Prescription drugs exist to boost the health of patients by decreasing their pain, increasing their stamina, staving off infections and treating their symptoms. The U.S. Food and Drug Administration (FDA) has the responsibility to govern the process by which pharmaceutical companies introduce new products and seek approval. Two methods generally are followed.

The first – traditional approval – involves a process that proves the drug has a defined clinical benefit. Does it inhibit the effects of diabetes? Does it lower blood pressure or cholesterol? Does it reduce mental anxiety? Does it support heart health? Answers to such questions are gathered by preclinical testing on animals followed by three rounds of clinical testing on humans, all before the FDA will consider the application by the medical manufacturer.

By Wikipedia member Sponge. “Clinical trials are studies that use human subjects (people) to see whether a drug is effective and what side effects it may cause,” according to Living Safer Magazine. “The trials are for gathering information about a drug that has not yet been proven to treat patients with a specific condition.”

The research into so-called investigational drugs determines qualitative and quantitative facts, including physical benefits, side effects and contraindications with beverages, foods or other medications, in addition to dosages, frequency and how long the active ingredients stay in the body.

“When the sponsor of a new drug believes that enough evidence on the drug’s safety and effectiveness has been obtained to meet the FDA’s requirements for marketing approval, the sponsor submits a new drug application (NDA) to the agency,” the article reads. “The application must contain data from specific technical viewpoints for review, including chemistry, pharmacology, medical, biopharmaceutics and statistics.”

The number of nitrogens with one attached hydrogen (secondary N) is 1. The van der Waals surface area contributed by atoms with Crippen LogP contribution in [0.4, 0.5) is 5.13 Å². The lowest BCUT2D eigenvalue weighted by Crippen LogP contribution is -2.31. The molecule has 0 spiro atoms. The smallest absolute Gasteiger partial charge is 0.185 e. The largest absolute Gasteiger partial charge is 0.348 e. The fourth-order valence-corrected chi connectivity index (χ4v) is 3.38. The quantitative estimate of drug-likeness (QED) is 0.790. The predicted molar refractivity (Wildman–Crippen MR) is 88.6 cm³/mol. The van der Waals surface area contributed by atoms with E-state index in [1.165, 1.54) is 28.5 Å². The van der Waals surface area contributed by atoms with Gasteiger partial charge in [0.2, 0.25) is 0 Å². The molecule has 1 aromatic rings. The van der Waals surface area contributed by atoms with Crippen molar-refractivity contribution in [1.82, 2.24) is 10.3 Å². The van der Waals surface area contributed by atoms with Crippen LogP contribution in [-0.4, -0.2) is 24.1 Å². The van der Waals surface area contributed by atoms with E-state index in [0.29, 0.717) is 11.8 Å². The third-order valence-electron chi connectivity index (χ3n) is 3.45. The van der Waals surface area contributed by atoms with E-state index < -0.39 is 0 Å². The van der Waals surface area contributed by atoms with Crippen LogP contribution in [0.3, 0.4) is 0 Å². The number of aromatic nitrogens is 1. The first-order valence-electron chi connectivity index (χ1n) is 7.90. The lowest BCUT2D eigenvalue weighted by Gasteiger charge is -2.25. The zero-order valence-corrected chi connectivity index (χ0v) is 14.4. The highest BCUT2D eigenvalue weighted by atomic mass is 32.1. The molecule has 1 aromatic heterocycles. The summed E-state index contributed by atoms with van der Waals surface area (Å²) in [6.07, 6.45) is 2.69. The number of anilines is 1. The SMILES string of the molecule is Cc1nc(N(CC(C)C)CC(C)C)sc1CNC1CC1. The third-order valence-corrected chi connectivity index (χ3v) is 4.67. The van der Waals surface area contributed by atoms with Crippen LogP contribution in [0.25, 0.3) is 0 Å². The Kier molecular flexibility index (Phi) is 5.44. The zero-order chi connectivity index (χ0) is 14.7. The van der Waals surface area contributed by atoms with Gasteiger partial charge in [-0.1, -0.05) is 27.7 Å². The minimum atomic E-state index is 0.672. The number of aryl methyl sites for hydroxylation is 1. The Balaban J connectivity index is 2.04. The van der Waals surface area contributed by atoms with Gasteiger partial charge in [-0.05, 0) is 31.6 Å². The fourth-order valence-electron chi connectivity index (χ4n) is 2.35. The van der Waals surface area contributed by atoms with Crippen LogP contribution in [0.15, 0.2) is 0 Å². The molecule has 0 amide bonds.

If the FDA approves the application, the company is allowed to market, sell and promote its product – often a multimillion-dollar venture.

The second method for approval is accelerated approval. Accelerated approval is reserved for drugs that relate to serious conditions and life-threatening illnesses without cures. The process cuts the time it takes for a drug to become available.

An example of a drug that received accelerated approval is Gleevec, which aids patients with chronic myeloid leukemia, a rare form of cancer, by blocking enzymes. Instead of the proposed pill going through the four-phase, traditional-approval process, it went through a process based on a surrogate endpoint. A surrogate endpoint is a marker that measures health benefits less directly than a clinical trial but is a best practice used in emergency situations.

“Under accelerated approval rules, if studies don’t confirm the initial results, the FDA can withdraw the approval,” the magazine explains. “Because premarket review can’t catch all potential problems with a drug, the FDA continues to track approved drugs for adverse events through a postmarketing surveillance program.

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